From Guest to Guide with Anne Francis

Anne Francis is a name I’m used to seeing on guest lists since I started working at Bicycle Adventures a few years ago. She’s been traveling with the company far longer than I’ve been around and is always kind and enthusiastic when I’ve talked to her on the phone. So when her name popped up on a guide list last year I admittedly was a little confused. It’s doesn’t happen often but every once in a while we have a guest who takes the step into guiding tours as well. It’s not for everyone, but when it does happen it can be really great, as they bring the unique perspective of having been on both sides of tour life.

Anne with her daughter and friend on the Bryce & Zion tour

I asked Anne a few questions about her experience going from the guest side of things to the guide side. As a guest who has frequently traveled solo with Bicycle Adventures, she knows exactly how important it is to have a great guide who can help everyone (especially our solo travelers) feel included.

1.       How did you find out about Bicycle Adventures and what was your first tour as a guest?

For a milestone birthday in 2015, I Googled “bikes and beers” and Bicycle Adventures showed up. Searching the website, I found the Bend Breakaway trip which timed perfectly for my birthday. Since I was traveling alone, a group trip seemed like a great idea. Brad Barnard, one of the owners, was the tour guide. He and I spent a lot of time talking about “adventure lifestyle” and after day 1, he dubbed me “Annergy”. Never having spent any time in Oregon before, I fell in love with diverse terrain and realized that biking is an amazing way to see the world. 

“Brad Barnard wrote this on the paper tablecloth at the Pine Tavern restaurant on the first night on Bend Breakaway. Made me feel so special and strong as a cyclist.”

2.       What made you want to start guiding?

To be honest, Covid had a lot to do with it. After spending about 18 months hosting online beer tastings, I was tired of being stuck inside drinking beers. Because I hadn’t been able to travel in 2020, I scheduled two bike trips for 2022, and actually brought people with me which gave me a great opportunity to see how important the guide’s job is to make each guest feel supported and special. Always being a front-row guest, I had the chance to speak with all the guides about their diverse backgrounds and experience that brought them to guiding. And, BA had a need for late-season guides and I was lucky enough to be able to get back to Oregon at the right time. 

3.       What’s been the best part about guiding so far?

The best part about guiding is learning more details and specifics about the places we visit. As a guest, I have always been focused on surviving the biking part since the climbing is always a physical and mental challenge for me. As a guide, with the van support days and usually being sweep as a rider to make sure the guests are having their best possible experience, I have the opportunity to pay more attention to the surroundings and learn background information for the sites, restaurants and hotels. Also, after a day of hoisting bikes up and down off the van, I feel strong and accomplished. I actually enjoyed Death Valley much more on my guide weeks than when I was a guest.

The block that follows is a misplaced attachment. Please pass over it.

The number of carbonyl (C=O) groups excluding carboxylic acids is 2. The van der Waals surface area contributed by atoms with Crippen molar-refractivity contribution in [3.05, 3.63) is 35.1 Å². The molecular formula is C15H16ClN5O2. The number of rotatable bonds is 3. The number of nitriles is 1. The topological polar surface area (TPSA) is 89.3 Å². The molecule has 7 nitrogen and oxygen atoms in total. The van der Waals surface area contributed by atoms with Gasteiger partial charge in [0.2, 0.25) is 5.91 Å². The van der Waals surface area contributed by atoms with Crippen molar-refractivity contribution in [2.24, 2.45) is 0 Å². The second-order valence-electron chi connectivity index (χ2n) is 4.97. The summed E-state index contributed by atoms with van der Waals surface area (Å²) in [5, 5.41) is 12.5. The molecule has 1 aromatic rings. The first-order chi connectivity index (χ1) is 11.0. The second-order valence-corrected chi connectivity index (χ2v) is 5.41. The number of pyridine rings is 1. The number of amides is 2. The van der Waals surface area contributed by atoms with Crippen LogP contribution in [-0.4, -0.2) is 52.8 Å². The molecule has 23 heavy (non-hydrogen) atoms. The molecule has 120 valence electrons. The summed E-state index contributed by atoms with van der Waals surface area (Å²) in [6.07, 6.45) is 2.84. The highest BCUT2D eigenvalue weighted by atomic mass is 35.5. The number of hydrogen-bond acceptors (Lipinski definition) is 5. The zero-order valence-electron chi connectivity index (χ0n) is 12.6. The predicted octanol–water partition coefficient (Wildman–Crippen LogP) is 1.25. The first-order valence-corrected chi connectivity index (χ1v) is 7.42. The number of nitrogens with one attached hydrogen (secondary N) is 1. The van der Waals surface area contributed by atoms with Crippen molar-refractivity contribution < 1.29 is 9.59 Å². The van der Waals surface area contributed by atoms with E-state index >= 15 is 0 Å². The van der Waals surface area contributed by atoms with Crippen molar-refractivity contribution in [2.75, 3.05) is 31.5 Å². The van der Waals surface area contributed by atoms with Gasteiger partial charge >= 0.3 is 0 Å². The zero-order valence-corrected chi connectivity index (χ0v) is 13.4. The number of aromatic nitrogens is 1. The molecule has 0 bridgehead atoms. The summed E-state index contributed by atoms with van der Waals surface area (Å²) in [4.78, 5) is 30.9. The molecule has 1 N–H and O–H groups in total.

4.       What’s been the biggest challenge or the biggest difference between being a guest and being a guide?

The biggest challenge of being a guide is definitely the lifting of the bikes and the luggage. As a 5′ 2″ woman of a certain age, I spend most of my time not on tour lifting my mountain bike and doing kettlebell swings in prep for each trip. I have definitely gotten more adept since I started last summer, but it is going to always be my biggest challenge. Fortunately, since James’ height made it better for me to be on top of the van on my last tour, my confidence and skills up there have improved significantly. 

The main difference between being a guest and being a guide is that your time is not your own and the workday ends much later than finishing dinner most days. I love it actually because I like being busy, but I have also learned to get up early and take a walk on my own to make sure I have some quiet time before the day begins since I usually crash right after finishing the dishes or prepping meals for the next day. 

5.       What Bicycle Adventures tour is still on your bucket list?

Really looking forward to Scotland this summer, but San Juans and Beyond as well as Glacier-Banff-Jasper are the two that I keep trying to fit into my schedule to do as a guest. I think the logistics behind San Juans are definitely served better by a local guide and the beauty of Glacier etc. is something I want to experience first as guest, so guiding those doesn’t seem logical to me. 

It’s noticeable when someone is doing something they love and that’s exactly what I heard in Anne’s voice when I spoke with her about guiding. She was telling me about a particularly rainy day on our Oregon Coast to Crater Lake tour in 2018 when she had a moment where she thought “I chose to be out here doing this kind of thing. I’m lucky to be riding in the rain.” I know we can all relate. Even on the gross days, it’s better to be out on the bike. 

Anne will be guiding more this summer! If you see her on tour she’ll take great care of you and if you’re into beer, be sure to ask her for recommendations.



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